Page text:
Once we damage sensory cells in the inner ear, either due to some accident or simply growing old, this damage is irreversible, leading to hearing loss. However, there may be a way to regenerate some of these cells. In a remarkable new study, researchers at the University of Southern California have identified a molecular pathway that, when activated, may trigger the regeneration of lost sensory cells, thereby restoring hearing. Although the findings apply to mice, targeted therapy may also work on other mammals, including humans.
Approximately one in three people between the ages of 65 and 74 has hearing loss, and nearly half of those older than 75 have difficulty hearing. The most common type is sensorineural hearing loss caused by the degradation and loss of sensory hair cells in the cochlea (the auditory part of the inner ear).
Hair cells are the sensory receptors for both the auditory system and the vestibular system in our ears — and the ears of all vertebrates. These hair-like projections play a big part in both our hearing and our balance, transforming the sound vibrations in the cochlea into electrical signals which are fed to auditory nerves and sent up to the brain.
But there’s a second type of sensory cell in the cochlea called “supporting cells”. As the name suggests, these cells play a secondary role in hearing by supporting important structural and functional processes.
Previously, scientists were stunned to find that lab mice who had suffered damage to their cochlea transformed supporting cells into hair cells through a process known as “transdifferentiation”, recovering some of their hearing. However, this only happened in mice who were only a few days old. Once they grew older, they lost this ability.
Scientists think that humans may also possess this regenerative capacity but likely only while still developing as an embryo. By the time humans are born, this ability is probably long gone.
Starting from these observations, lead authors Litao Tao and Haoze “Vincent” Yu zoomed in on the molecular mechanisms that support transdifferentiation in mouse pups and the neonatal changes that block this process.
According to the investigation, the transdifferentiation of supporting cells is mediated by hundreds of genes that are normally turned off but which get switched on in the presence of activating molecules. Conversely, these genes can be turned off by the presence of repressive molecules. These alterations are known as “epigenetic modifications” and play a huge role in regulating gene activity and controlling the properties of the genome.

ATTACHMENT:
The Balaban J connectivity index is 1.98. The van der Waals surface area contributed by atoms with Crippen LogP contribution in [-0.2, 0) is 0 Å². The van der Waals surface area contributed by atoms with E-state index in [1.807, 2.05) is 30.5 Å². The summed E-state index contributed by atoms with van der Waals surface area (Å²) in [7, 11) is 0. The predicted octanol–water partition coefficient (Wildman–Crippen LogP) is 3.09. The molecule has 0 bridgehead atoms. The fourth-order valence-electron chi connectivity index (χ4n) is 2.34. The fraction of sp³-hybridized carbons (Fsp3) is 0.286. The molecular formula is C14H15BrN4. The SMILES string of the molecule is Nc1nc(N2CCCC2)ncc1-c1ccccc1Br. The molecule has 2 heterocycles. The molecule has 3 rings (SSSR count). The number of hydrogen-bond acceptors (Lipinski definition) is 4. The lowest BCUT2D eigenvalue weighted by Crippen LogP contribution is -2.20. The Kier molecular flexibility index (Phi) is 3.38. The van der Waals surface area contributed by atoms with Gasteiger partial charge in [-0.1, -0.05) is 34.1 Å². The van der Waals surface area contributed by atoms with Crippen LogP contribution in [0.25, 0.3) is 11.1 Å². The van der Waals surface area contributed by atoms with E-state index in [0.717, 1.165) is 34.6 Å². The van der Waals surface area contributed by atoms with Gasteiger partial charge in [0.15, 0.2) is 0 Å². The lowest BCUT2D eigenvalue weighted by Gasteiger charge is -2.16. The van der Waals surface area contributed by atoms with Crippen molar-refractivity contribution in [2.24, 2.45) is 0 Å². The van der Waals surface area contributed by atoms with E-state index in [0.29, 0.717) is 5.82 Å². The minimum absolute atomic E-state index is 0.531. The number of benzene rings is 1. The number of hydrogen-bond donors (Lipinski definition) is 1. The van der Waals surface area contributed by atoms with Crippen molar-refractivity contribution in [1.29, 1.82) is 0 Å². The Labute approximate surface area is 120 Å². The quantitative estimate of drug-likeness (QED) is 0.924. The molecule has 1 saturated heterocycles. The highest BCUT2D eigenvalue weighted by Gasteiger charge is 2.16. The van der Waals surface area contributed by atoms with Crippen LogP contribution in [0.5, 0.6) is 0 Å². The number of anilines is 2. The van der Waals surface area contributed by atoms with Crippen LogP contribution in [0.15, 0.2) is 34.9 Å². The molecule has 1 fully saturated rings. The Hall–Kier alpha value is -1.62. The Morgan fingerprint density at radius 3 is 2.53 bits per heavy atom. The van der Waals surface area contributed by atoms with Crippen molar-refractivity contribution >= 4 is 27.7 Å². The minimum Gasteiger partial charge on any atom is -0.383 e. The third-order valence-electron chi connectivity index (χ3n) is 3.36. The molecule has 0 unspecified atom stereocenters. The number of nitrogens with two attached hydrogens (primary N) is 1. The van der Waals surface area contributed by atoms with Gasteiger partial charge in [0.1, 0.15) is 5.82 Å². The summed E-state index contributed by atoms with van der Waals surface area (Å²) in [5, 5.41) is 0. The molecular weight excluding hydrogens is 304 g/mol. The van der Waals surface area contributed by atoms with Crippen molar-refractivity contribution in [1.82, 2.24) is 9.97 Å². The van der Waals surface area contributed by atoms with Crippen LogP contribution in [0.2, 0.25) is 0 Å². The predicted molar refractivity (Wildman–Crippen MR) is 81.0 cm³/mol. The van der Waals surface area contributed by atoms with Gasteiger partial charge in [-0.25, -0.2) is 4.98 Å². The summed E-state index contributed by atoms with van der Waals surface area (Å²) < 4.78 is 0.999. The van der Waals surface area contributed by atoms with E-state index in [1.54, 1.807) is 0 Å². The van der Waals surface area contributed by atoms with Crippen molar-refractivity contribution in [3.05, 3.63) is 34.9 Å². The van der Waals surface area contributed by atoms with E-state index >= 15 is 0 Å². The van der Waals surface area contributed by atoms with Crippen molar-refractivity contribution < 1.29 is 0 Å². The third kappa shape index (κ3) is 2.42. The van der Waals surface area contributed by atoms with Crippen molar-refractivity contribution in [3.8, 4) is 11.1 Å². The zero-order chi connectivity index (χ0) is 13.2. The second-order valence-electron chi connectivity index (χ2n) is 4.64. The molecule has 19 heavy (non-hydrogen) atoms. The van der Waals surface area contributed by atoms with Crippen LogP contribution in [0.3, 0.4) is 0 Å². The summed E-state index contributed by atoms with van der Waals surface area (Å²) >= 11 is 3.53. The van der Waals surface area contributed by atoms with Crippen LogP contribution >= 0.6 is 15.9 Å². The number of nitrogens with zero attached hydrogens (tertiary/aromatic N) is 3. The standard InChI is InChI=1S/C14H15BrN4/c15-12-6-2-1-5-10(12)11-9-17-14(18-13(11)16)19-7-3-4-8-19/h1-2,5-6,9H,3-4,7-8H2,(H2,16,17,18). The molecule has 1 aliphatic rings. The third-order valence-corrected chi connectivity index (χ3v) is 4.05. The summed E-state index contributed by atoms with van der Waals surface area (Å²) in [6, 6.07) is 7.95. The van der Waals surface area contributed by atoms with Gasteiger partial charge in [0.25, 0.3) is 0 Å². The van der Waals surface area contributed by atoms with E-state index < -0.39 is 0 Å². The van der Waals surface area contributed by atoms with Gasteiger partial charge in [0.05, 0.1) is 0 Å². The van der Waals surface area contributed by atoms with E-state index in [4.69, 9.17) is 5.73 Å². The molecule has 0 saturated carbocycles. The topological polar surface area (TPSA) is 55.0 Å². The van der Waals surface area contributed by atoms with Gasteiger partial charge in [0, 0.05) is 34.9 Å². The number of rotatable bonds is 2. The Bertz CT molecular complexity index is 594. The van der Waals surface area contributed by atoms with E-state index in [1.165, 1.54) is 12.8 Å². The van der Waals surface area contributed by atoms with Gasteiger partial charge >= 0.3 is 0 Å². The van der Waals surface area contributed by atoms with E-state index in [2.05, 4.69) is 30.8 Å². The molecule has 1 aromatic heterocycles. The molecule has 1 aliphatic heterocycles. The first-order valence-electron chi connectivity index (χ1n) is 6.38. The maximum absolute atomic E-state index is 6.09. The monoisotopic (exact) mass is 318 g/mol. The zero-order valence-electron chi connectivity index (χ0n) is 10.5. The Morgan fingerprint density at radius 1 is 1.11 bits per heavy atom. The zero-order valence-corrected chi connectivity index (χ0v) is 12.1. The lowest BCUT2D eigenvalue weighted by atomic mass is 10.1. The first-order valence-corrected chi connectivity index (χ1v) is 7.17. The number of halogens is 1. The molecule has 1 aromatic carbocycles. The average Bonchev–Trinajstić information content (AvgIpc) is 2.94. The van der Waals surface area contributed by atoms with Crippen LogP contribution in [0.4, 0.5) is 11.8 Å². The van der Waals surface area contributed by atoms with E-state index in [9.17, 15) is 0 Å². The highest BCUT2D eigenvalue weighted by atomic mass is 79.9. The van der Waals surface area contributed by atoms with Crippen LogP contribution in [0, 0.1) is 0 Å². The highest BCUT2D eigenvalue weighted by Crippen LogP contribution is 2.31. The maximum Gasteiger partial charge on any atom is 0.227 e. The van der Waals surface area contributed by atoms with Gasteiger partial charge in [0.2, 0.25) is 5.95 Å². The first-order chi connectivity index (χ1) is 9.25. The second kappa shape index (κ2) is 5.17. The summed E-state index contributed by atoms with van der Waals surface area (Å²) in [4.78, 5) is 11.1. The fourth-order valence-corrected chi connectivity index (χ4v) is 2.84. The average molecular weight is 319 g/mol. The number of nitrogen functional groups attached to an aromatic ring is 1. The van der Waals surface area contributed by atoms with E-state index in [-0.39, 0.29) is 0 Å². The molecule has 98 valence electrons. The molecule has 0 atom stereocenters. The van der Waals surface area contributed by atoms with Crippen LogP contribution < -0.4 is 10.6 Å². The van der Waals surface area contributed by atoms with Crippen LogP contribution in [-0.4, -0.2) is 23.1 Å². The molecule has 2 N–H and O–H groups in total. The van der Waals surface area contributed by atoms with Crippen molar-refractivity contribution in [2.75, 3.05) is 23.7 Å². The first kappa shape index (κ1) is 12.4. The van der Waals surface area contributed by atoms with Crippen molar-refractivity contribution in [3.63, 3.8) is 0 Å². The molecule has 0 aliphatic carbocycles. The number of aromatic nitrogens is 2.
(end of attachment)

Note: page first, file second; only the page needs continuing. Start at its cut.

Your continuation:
In experiments with supporting cells from newborn mouse cochleas, the scientists found that hair cell genes were suppressed by both the lack of an activating molecule, H3K27ac, and the presence of the repressive molecule, H3K27me3. However, juggling these molecules alone is not enough to convert supportive cells into hair cells. An additional molecule H3K4me1 primes these genes for activation and hair cell development.
Due to the aging process, the H3K4me1 priming molecule is lost. But when the scientists introduced a drug that prevents the loss of H3K4me1, the supporting cells stayed primed for transdifferentiation despite the advanced age of the cells, as reported in the journal Developmental Cell.
“Our study raises the possibility of using therapeutic drugs, gene editing, or other strategies to make epigenetic modifications that tap into the latent regenerative capacity of inner ear cells as a way to restore hearing,” said Segil in a statement. “Similar epigenetic modifications may also prove useful in other non-regenerating tissues, such as the retina, kidney, lung, and heart.”
Elsewhere, researchers at the University of Rochester tweaked a group of epidermal growth factor (EGF) receptors that are known to be responsible for activating support cells in the auditory organs of birds. Through a combination of drugs originally developed to stimulate stem cell activity and genetic modification, they were able to activate the same molecular pathway in mice. This led to the proliferation of cochlear support cells, triggering neighboring stem cells to develop into new sensory hair cells.
Repairing hearing is a complex problem. Not only do hair cells require regeneration, but they also have to connect properly to the necessary network of neurons. But these promising studies show that at some time in the future, growing old may not necessarily mean bad hearing anymore.